Running one of the nation's largest school districts typically comes with prestige and pay that draw would-be educational superstars, but also pressure and political complexity that cause them to burn out far faster than leaders of the majority of districts.
A study published in the December issue of the American Educational Research Journal finds in 90 percent of 100 California districts studied, 43 percent of superintendents left within three years—but 71 percent of superintendents left the largest 10 percent of districts, which include those of 29,000 or more students, during that time.
"That is one of the more striking things that comes out of this research," said Jason A. Grissom, an assistant professor of public policy and education at Vanderbilt University's Peabody College, in Nashville, Tenn., and a co-author of the study.
"What we think we know about superintendent turnover or the superintendency in general is based on these big, high-profile urban districts, and it's not clear at all that those are generalizable to most districts in the country," Mr. Grissom said.
"In everything from professional-development opportunities to school board training," he said, "we're skewing towards this selected subset, and we may not be developing the resources and support that the typical district needs."
While superintendent turnover has not received as much focus from researchers or policymakers as teacher or principal turnover, stability at the central office has been linked to a greater likelihood of success for new education initiatives, which typically take five to seven years to mature.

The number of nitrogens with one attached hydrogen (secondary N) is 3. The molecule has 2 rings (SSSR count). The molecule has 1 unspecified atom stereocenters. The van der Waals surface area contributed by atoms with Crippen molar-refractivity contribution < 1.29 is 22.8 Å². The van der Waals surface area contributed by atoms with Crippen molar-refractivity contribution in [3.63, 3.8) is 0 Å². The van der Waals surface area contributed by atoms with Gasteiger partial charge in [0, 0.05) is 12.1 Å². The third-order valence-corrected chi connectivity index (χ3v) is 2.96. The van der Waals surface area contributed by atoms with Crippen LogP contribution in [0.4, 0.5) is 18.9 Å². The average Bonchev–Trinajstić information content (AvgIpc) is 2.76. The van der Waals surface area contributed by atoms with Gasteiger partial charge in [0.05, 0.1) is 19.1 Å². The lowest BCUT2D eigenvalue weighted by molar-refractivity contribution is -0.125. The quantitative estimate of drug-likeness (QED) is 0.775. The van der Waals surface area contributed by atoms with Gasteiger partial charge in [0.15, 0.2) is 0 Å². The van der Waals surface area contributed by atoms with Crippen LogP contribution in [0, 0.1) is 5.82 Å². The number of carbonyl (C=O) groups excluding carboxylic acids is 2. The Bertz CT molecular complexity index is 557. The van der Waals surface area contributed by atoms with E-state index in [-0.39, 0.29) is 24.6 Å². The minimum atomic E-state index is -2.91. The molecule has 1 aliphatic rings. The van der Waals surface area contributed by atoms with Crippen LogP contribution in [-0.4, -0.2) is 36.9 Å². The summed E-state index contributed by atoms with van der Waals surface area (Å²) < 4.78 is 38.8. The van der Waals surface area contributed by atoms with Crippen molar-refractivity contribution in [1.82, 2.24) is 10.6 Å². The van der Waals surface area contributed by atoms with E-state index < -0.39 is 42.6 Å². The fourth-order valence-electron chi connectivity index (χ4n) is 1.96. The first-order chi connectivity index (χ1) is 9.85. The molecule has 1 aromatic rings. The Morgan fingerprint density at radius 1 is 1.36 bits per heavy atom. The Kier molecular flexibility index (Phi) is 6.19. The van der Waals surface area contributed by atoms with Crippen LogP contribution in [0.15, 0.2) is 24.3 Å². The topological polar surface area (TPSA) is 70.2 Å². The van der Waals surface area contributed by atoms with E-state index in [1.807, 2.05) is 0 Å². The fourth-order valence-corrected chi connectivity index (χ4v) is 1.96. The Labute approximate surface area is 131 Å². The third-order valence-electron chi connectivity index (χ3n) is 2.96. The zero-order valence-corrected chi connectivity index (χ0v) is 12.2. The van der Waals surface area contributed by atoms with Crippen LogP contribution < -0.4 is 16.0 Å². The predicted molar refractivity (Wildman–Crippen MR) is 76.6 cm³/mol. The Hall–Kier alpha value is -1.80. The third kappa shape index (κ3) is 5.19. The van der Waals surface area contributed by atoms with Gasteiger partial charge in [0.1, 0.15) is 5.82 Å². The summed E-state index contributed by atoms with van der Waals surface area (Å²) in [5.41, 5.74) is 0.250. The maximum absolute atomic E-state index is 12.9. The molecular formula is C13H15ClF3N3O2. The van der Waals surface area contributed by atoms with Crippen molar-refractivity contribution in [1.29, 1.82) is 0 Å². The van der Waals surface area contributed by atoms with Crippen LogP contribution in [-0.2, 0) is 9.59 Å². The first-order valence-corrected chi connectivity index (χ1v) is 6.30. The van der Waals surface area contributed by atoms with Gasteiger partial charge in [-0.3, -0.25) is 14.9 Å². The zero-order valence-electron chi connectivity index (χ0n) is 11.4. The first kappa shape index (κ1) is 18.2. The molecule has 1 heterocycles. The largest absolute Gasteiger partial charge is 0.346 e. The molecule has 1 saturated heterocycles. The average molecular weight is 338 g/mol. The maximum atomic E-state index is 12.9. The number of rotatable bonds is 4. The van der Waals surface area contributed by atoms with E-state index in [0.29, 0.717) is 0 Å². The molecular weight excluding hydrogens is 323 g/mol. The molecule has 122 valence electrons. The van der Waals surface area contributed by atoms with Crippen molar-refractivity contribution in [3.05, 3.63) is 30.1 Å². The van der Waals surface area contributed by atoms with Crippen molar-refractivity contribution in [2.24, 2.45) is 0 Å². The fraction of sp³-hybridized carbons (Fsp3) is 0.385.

One analysis of more than 2,700 districts by the Denver-based Mid-continent Research for Education and Learning, or McREL, found that a one standard deviation improvement in the quality of a superintendent, as measured by researchers' criteria, was associated with a 9.5 percentile-point gain on state tests for the average district, and that student achievement growth was linked to longer tenures of district leaders.
Daniel A. Domenech, the executive director of the Alexandria, Va.-based American Association of School Administrators, said the California findings were in line with the AASA's study of the tenure of its own superintendent members, who average three years in large urban districts and six years for urban, suburban, and rural districts.
The findings are also in line with superintendents' tenure historically: A study in the Journal of School Leadership in 2003, just after implementation of the federal No Child Left Behind Act, found the length of district leaders' tenure had been stable, between six and seven years on average, from 1975 through 1999.
For the new study, Mr. Grissom and co-author Stephanie Andersen, a senior research assistant at Washington University in St. Louis, used both administrative data and surveys of superintendents and school board members to track 215 superintendents in 100 randomly selected California districts from 2005-06 to 2009-10. They distinguished leaders who had retired from those who were fired or left for other reasons, and interviewed superintendents and board members about the climate of the districts and reasons for the departures.
"Those [largest] districts just have characteristics that are much different, in factors that really affect the length of a superintendent's tenure," Mr. Grissom said. "The politics of urban districts are higher-stakes: There's more pressure on both the school board and the superintendents; there are more conflicts on the board and with the superintendent."
Still, superintendents typically traded up from smaller to larger districts, the researchers found. At the start of the study, 57 percent of the superintendents who later moved led rural districts, 39 percent led suburban districts, and 4 percent led urban districts. Three years later, 78 percent of leaders who had moved had ended up in suburban districts, 13 percent in urban, and only 9 percent in rural districts.